The U.S. government should not require its citizens to have health insurance.
The March Public Forum resolution once again (we’ve had many Public Forum and Lincoln-Douglas topics on the issue of health care) introduces the question of the role of the government in providing health care.
This time, the focus of question is on whether or not the government should or should not require citizens to have health insurance. This question is actually quite timely and interesting, as it was the subject of a recent court case – National Federation of Independent Businesses v. Sebelius – that was decided in June of 2012.
This case was quite significant because it dealt with a critical provision of the Patient Protection and Affordable Care Act – the significant, national legislation that was passed by the US Congress in 2010 with the goal of providing health care coverage to all Americans. The critical provision in this legislation that was the subject of the court case was whether or not the government can require all Americans to purchase health insurance.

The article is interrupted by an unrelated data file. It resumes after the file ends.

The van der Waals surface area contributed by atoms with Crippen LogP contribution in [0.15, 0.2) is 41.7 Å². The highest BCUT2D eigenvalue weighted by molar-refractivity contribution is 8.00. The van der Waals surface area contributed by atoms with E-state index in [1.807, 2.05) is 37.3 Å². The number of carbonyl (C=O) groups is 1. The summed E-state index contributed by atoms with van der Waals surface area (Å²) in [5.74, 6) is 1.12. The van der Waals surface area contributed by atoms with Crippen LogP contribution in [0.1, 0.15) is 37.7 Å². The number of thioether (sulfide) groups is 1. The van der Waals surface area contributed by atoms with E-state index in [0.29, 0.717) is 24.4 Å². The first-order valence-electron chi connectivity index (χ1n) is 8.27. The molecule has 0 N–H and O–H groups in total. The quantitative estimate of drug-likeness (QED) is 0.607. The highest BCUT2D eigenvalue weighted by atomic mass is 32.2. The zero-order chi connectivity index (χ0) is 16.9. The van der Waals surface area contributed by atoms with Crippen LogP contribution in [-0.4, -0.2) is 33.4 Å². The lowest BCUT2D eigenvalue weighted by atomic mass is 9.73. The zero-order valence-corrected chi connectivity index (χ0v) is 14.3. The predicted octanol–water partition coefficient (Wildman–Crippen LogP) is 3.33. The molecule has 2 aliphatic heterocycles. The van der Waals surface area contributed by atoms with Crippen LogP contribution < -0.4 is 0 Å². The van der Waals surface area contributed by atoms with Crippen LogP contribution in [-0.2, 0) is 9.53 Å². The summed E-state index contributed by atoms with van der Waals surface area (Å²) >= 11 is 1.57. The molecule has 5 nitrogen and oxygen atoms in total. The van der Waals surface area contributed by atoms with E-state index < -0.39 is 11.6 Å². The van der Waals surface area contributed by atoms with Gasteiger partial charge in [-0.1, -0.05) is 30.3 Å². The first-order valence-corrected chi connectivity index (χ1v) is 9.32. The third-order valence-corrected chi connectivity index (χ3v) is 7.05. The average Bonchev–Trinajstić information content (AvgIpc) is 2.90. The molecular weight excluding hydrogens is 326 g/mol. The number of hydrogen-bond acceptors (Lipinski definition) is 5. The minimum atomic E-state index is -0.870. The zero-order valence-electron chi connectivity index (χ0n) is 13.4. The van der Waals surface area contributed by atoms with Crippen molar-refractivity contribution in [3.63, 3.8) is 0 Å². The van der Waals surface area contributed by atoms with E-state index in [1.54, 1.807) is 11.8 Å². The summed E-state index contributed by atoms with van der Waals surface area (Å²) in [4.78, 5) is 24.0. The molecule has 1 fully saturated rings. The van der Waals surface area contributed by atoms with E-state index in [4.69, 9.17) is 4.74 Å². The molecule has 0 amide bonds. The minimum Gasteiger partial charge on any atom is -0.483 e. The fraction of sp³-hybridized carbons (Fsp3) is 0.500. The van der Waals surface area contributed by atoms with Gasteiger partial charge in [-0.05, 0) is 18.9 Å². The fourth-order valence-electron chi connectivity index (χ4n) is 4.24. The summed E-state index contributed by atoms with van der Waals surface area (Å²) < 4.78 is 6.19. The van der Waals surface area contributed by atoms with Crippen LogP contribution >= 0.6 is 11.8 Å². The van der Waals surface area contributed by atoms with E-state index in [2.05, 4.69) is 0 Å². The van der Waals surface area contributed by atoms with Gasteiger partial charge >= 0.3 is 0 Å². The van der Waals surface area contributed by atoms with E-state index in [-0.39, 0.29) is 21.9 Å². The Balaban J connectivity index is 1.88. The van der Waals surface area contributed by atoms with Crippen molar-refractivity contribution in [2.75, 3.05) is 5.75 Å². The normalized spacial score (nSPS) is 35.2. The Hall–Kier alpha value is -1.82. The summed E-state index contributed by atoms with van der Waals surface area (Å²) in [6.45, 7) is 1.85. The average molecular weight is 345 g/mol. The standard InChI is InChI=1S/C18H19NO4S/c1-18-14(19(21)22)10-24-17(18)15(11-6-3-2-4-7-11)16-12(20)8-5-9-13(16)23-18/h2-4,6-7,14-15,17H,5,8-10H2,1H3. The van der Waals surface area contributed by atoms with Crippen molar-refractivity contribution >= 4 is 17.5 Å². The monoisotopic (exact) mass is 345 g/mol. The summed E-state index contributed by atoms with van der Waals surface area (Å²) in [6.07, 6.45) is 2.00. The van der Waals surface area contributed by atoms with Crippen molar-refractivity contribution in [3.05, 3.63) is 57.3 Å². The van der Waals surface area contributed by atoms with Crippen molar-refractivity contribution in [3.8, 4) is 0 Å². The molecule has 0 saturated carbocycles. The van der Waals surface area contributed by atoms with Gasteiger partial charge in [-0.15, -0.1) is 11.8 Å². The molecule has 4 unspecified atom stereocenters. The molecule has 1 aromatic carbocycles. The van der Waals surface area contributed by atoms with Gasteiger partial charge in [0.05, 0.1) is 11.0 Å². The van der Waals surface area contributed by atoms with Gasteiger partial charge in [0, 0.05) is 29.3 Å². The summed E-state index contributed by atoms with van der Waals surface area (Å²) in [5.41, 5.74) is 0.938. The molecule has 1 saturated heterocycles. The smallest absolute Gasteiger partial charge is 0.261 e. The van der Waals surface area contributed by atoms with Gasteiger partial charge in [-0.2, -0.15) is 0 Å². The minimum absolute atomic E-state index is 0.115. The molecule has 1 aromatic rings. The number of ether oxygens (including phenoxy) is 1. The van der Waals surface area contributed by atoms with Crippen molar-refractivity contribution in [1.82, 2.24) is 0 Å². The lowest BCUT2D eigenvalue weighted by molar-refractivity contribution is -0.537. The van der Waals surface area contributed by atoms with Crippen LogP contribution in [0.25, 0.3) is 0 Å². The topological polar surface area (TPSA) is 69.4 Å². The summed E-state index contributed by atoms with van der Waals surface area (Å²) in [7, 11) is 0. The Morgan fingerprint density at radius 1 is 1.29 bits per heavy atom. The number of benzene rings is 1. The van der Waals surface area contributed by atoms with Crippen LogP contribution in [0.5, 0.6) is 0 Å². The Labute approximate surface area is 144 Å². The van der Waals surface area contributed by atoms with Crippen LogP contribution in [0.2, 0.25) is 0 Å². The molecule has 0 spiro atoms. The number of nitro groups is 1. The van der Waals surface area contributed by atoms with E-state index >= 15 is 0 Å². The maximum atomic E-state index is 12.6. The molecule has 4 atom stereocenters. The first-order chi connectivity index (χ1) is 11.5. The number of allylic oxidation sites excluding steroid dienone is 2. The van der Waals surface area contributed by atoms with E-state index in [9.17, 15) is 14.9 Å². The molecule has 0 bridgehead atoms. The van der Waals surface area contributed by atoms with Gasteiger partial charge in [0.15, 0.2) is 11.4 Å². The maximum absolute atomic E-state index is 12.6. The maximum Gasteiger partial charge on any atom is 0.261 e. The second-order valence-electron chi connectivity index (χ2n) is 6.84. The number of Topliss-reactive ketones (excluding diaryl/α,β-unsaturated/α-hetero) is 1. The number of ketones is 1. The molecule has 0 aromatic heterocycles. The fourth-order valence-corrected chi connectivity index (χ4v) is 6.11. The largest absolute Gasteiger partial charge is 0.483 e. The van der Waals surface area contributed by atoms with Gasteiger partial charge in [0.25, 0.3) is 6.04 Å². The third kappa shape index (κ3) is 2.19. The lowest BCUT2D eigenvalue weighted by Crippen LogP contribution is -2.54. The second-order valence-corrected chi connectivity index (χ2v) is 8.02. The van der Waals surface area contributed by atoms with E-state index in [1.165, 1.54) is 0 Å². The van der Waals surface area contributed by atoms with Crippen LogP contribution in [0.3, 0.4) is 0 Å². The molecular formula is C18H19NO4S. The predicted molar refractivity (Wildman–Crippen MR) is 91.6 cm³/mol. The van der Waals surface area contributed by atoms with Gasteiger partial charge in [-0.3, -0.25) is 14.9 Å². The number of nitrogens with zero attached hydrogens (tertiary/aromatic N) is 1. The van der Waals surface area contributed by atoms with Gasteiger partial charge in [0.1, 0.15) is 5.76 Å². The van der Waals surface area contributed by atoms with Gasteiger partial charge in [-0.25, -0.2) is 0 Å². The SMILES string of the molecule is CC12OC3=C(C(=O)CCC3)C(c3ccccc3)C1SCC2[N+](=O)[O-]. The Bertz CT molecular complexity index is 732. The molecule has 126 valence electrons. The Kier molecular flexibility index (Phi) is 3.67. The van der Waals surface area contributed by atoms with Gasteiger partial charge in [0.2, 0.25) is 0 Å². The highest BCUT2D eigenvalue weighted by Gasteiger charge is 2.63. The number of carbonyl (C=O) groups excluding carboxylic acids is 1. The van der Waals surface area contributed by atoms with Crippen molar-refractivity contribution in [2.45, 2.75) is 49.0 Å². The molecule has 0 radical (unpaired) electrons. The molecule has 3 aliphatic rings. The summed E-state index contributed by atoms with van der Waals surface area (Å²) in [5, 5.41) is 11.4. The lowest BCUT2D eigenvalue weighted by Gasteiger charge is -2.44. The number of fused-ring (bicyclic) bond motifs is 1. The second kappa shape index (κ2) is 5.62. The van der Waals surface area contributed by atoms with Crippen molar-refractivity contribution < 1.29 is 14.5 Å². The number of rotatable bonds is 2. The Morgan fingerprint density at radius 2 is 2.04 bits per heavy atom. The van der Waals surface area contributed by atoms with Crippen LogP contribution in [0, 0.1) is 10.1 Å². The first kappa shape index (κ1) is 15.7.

The mandatory provision in the insurance is a critical provision because the legislation requires all health insurance companies to sell insurance to individuals regardless of whether or not those individuals have a pre-existing condition. In order to get insurance companies on board to accept this provision in the law, it was important that individuals were also required to buy insurance. Also, practically speaking, if individuals were not required to buy insurance then they could simply wait until they might become very ill and then purchase the insurance when they needed it because if just the provision of the law that required insurance companies to sell insurance to people with pre-existing conditions still existed, the insurance companies would have to sell it to them.
<Peter Smith, Professor, George Washington University Law School, October 2011, Boston University Law Review, p. 1726-7